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Inaugurated in 1917, Vila Maria Zélia was the brainchild of the industrialist Jorge Street, built to house the workers of the Companhia Nacional de Tecidos da Juta, a jute sack factory. Named after his daughter, it was one of the first planned communities in all of Brazil.
The architect in charge of the project based it on early 20th-century European equivalents. Built to accommodate the 2,500 employees working at the company’s secondary facility, the village was like a small city in itself, with two schools (one for boys and one for girls), a grocery store, a church and other facilities for the workers and their families.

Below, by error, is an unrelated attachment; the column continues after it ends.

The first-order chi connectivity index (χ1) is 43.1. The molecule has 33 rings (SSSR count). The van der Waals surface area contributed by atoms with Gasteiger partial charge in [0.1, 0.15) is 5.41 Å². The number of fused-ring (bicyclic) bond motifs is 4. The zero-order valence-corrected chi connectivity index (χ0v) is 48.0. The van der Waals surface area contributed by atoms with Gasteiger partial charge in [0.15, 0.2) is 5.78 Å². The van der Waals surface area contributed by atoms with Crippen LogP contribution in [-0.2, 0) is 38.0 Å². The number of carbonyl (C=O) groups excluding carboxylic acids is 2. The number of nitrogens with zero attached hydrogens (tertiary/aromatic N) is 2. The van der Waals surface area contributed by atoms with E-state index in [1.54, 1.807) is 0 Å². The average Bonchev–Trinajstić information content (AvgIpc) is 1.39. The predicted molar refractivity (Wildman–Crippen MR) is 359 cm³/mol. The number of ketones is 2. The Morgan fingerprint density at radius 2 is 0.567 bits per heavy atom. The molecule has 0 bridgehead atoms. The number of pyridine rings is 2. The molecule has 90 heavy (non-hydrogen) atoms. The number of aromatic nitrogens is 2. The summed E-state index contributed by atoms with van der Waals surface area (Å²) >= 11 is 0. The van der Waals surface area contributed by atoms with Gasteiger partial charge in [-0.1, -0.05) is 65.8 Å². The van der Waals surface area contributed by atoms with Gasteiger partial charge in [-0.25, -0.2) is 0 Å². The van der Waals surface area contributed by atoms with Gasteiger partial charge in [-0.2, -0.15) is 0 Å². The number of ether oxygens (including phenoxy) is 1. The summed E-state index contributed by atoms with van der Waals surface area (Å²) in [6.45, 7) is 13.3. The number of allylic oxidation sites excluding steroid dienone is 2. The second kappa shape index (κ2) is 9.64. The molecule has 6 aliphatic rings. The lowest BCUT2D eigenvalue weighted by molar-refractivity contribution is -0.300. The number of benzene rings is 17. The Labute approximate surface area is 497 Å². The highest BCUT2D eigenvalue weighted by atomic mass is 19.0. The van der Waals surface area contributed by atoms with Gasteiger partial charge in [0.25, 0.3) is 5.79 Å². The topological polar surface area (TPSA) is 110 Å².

Due to economic problems in the 1920s and 1930s, the company declared bankruptcy, and Vila Maria Zélia came under the custody of the Brazilian federal government. Since then, some of the buildings, such as the schools, have been closed down and abandoned. The church is still in use, however, and there are still 200 houses in use by some 600 people living in the village.
Administrated by the Sociedade Amigos da Vila Maria Zélia, the space now also operates as a community center, hosting various cultural and sportive events.
Know Before You Go
Vila Maria Zélia is open for visitors, but some facilities are accessible to the public only on the occasion of some events. Contact Sociedade Amigos de Vila Maria Zélia for more information.